Firefly – Starry Night Stop Motion

This is a project I did with Year 6 students using stop motion for our schools Firefly Festival

Read on for some more technical details!

Part 1 – Doing the Stop Motion

I’ve done stop motion with students before using the ol’ hang the iPad off the edge of a table and work on the floor thing and identified a few ways in which they have problems:
  • Moving the Camera around – giving you that stuttered look as the whole image moves
  • Lighting Changing – Too dark, too light, or lighting changing between frames as a kid moves infront of the natural lighting in the room
  • Focus Changing – The camera will try to refocus for every photo.
To resolve some of the issues, I invented the Stop Motion Box!
To build this box, I did some measurements of the distance the iPad would need to be from the surface to capture everything within the box, without having to zoom (zooming on an iPad just loses you quality!).  We happened to have some hat boxes that were almost perfectly sized for the task!
I cut a big hole in the front so they could work in the box, and a tiny hole in the top that’s just big enough for the camera to see through.
Inside the box I put some LED Strips I had lying around and rigged them up to an excessively large 12volt battery.
I lined the bottom of the box with black card, but in hindsight, I probably should have used bright green, as chroma-keying out the Black wasn’t perfect.
Now, when using an iPad (along with Stop Motion Studio), we can lock the focus so it will take a photo instantly without having to refocus, the ISO to the lowest setting to reduce graininess and the shutter speed to as long as we need (as nothing is moving so a longer shutter speed is fine!)
The image of Van Gogh’s Starry Night was split into sections and each group of students was assigned to a section, either night time or day time.  They had to choose their colour palette and how they would represent the piece they were given.
Some slight failings were had here however. Despite my best efforts to stop camera movement, it would still happen.  Also the students were told they need to try to give the illusion of motion in a particular direction, however in the actual footage produced, it looked more random. Not ideal, but I can still work with it!
Here’s a sample of what I was working with to begin with….

Part 2 – The Editing

First I had to prep each piece of the art work.   I eventually settled on taking each piece in Adobe After Effects, chromakeying out the background (some masking also required as some of the lighting changes messed with the chromakey), then stabilising the footage manually… Frame by frame, dropping a little crosshair temporarily to line everything up and moving the video around to keep it steady.  There probably is a better way to do this, but I couldn’t work it out, and the automatic stabilisation options weren’t cooperating with me for this style of video.  Bleh. A few hours later I was done all 40+ pieces.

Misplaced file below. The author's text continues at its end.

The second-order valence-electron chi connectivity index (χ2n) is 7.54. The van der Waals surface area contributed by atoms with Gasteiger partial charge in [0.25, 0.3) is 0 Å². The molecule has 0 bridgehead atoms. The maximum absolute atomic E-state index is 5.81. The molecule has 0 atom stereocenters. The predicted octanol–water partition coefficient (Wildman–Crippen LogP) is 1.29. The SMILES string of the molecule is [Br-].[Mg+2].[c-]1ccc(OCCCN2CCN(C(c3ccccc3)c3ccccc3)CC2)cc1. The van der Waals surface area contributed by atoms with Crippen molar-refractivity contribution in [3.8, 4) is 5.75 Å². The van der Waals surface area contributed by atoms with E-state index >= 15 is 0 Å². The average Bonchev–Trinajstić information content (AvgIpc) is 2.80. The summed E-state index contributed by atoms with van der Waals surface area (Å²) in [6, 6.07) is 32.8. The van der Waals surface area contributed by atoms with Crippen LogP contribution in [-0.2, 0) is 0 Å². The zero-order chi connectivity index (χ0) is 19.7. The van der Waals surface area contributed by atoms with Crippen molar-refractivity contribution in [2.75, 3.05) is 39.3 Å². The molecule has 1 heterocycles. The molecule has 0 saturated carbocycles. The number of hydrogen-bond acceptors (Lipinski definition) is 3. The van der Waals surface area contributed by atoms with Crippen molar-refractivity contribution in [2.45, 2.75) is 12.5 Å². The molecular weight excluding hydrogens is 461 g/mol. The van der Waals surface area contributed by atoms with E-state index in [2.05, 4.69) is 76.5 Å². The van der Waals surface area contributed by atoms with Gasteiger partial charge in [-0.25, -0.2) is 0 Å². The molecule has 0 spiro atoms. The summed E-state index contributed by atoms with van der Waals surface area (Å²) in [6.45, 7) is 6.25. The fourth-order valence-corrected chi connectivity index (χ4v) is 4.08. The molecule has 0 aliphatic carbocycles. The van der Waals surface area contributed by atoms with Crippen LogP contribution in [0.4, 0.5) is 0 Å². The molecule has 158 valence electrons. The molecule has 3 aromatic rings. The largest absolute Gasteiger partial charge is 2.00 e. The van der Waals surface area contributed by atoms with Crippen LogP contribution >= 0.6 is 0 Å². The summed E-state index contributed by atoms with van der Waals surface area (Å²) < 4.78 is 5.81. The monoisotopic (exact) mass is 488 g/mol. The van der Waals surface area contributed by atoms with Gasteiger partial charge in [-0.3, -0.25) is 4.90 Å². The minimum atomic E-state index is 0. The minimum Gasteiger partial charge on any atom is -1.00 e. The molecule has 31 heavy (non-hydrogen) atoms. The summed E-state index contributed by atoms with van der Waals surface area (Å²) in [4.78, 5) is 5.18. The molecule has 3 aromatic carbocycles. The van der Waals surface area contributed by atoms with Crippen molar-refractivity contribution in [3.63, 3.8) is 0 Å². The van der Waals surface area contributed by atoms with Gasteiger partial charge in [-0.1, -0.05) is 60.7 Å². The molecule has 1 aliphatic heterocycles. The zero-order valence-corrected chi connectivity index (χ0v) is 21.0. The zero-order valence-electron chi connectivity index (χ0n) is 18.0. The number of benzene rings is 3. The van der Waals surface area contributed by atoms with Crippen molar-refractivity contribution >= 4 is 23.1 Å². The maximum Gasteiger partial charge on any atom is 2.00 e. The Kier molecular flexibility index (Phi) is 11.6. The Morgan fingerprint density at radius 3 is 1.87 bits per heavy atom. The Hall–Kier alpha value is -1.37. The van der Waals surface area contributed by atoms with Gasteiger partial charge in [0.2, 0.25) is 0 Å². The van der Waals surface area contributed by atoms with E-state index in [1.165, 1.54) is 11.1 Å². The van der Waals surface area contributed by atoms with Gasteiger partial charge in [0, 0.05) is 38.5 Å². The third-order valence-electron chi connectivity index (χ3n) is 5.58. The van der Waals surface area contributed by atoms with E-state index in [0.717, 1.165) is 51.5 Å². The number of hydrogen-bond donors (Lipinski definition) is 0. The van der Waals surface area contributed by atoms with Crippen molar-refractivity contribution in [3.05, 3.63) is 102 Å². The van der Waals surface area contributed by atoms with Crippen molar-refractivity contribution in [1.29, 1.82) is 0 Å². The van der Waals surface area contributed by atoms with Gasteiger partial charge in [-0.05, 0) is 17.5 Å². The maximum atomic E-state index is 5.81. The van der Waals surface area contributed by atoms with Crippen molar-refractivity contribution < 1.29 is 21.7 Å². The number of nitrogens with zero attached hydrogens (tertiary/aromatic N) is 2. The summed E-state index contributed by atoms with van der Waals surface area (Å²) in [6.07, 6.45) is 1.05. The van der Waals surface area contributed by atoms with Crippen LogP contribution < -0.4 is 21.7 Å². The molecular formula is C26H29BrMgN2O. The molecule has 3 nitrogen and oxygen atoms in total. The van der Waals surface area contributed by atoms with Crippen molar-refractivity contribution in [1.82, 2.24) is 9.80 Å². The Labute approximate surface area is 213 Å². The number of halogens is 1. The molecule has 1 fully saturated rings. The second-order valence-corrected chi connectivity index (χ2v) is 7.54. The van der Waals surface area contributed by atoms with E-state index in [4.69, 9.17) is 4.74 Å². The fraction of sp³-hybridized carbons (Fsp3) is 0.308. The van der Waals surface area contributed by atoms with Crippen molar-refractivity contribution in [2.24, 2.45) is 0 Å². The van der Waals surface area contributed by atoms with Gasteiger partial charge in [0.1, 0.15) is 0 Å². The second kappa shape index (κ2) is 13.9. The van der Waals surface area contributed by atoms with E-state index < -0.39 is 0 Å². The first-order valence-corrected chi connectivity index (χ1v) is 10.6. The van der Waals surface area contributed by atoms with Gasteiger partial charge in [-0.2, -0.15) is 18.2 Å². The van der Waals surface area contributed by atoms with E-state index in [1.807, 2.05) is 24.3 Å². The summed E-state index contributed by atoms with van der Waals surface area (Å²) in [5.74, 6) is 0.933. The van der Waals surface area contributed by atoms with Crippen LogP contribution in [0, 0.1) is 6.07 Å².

This one didn’t need a lot of stabilisation thankfully. Others needed significantly more!

I was running into performance issues at this point (turns out many many layers with effects in After Effects really doesn’t like me), so I got the background right, then exported it and imported it into Adobe Premiere to continue to the process.

Just the background. I changed some of the stabilisation techniques part way through to stop that sort of sliding effect, but was in a hurry so I didn’t go back to correct the earlier ones….

I’m a massive fan of Porter Robinson (especially his Worlds stuff), so I used a few of his songs in the video and adjusted things like brightness and contrast to go with the music.  I also put all the foreground elements in with Adobe Premiere.
The finished product took around 7 or so hours to export.

All up, the editing took me a extraordinary amount of time, I wasn’t really expecting it to take this long, but it was definitely a learning experience!  If I was to do a project like this again, I would likely scale it back a little 😛

Part 3 – Projection

This originally started out with a plan to project directly onto the ground making it an art piece you could “walk through”. Sadly we didn’t have access to any projectors that could spread out over a distance from the ceiling to the floor at any reasonable size, so we settled for projecting it onto a large screen approx 4 meters high and 7 meters across.
We didn’t actually have any flat surfaces this size, so we needed to find some kind of light coloured material for cheap that will cover the area. We ended up settling on some builders plastic called Polyweave.  It’s basically like a fairly light tarp, easy to cut and comes in rolls 4 meters x 50 meters.
We hung it up across some beams outdoors and we were good to go… Sort of. It wasn’t very flat which kind of ruined a bit of the effect sadly. To do this again next time we would likely need to find a way to flatten it properly across the gaps.
We also had some LED Cans lighting the area up with Blues/yellows in sync with the video (though it was only manually synced and fell out of sync after an hour or so on loop sadly, but I don’t think anyone noticed).
Hopefully this post had some useful information in it! If you end up putting together something similar, please leave a comment and let me know! I’m always keen to see other peoples ideas!

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